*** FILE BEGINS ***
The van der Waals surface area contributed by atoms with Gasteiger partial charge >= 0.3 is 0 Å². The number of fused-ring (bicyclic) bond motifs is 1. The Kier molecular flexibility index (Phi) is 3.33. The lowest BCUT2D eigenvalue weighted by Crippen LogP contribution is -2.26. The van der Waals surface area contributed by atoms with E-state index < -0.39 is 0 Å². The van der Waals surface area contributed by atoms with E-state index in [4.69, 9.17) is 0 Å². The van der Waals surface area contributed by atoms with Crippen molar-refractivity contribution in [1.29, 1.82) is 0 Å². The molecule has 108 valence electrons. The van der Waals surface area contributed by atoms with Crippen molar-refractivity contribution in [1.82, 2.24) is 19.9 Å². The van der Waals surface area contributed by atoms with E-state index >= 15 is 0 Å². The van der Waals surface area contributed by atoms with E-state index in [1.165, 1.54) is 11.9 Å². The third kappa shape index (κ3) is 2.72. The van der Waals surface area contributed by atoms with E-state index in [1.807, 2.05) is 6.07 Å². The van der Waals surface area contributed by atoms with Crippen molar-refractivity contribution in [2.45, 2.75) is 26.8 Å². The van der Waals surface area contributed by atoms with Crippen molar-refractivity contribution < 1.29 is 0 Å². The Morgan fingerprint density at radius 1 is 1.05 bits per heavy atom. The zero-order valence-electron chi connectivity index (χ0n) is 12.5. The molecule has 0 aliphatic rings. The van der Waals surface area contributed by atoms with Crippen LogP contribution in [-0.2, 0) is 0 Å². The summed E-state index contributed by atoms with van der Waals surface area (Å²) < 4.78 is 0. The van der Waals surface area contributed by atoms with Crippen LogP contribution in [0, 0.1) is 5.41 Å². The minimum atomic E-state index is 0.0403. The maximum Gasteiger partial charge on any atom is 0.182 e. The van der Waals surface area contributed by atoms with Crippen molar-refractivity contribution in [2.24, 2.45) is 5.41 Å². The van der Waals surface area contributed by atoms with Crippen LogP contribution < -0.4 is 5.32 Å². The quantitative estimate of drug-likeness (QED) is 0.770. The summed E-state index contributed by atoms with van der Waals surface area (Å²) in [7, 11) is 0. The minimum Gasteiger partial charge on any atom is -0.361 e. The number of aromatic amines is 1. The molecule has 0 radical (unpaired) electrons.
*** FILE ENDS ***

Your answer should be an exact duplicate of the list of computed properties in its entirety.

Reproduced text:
The van der Waals surface area contributed by atoms with Gasteiger partial charge >= 0.3 is 0 Å². The number of fused-ring (bicyclic) bond motifs is 1. The Kier molecular flexibility index (Phi) is 3.33. The lowest BCUT2D eigenvalue weighted by Crippen LogP contribution is -2.26. The van der Waals surface area contributed by atoms with E-state index < -0.39 is 0 Å². The van der Waals surface area contributed by atoms with E-state index in [4.69, 9.17) is 0 Å². The van der Waals surface area contributed by atoms with Crippen molar-refractivity contribution in [1.29, 1.82) is 0 Å². The molecule has 108 valence electrons. The van der Waals surface area contributed by atoms with Crippen molar-refractivity contribution in [1.82, 2.24) is 19.9 Å². The van der Waals surface area contributed by atoms with E-state index >= 15 is 0 Å². The van der Waals surface area contributed by atoms with E-state index in [1.165, 1.54) is 11.9 Å². The third kappa shape index (κ3) is 2.72. The van der Waals surface area contributed by atoms with E-state index in [1.807, 2.05) is 6.07 Å². The van der Waals surface area contributed by atoms with Crippen molar-refractivity contribution in [2.45, 2.75) is 26.8 Å². The van der Waals surface area contributed by atoms with Crippen molar-refractivity contribution < 1.29 is 0 Å². The Morgan fingerprint density at radius 1 is 1.05 bits per heavy atom. The zero-order valence-electron chi connectivity index (χ0n) is 12.5. The molecule has 0 aliphatic rings. The van der Waals surface area contributed by atoms with Crippen LogP contribution in [-0.2, 0) is 0 Å². The summed E-state index contributed by atoms with van der Waals surface area (Å²) < 4.78 is 0. The van der Waals surface area contributed by atoms with Crippen LogP contribution in [0, 0.1) is 5.41 Å². The minimum atomic E-state index is 0.0403. The maximum Gasteiger partial charge on any atom is 0.182 e. The van der Waals surface area contributed by atoms with Crippen molar-refractivity contribution in [2.24, 2.45) is 5.41 Å². The van der Waals surface area contributed by atoms with Crippen LogP contribution < -0.4 is 5.32 Å². The quantitative estimate of drug-likeness (QED) is 0.770. The summed E-state index contributed by atoms with van der Waals surface area (Å²) in [7, 11) is 0. The minimum Gasteiger partial charge on any atom is -0.361 e. The number of aromatic amines is 1. The molecule has 0 radical (unpaired) electrons.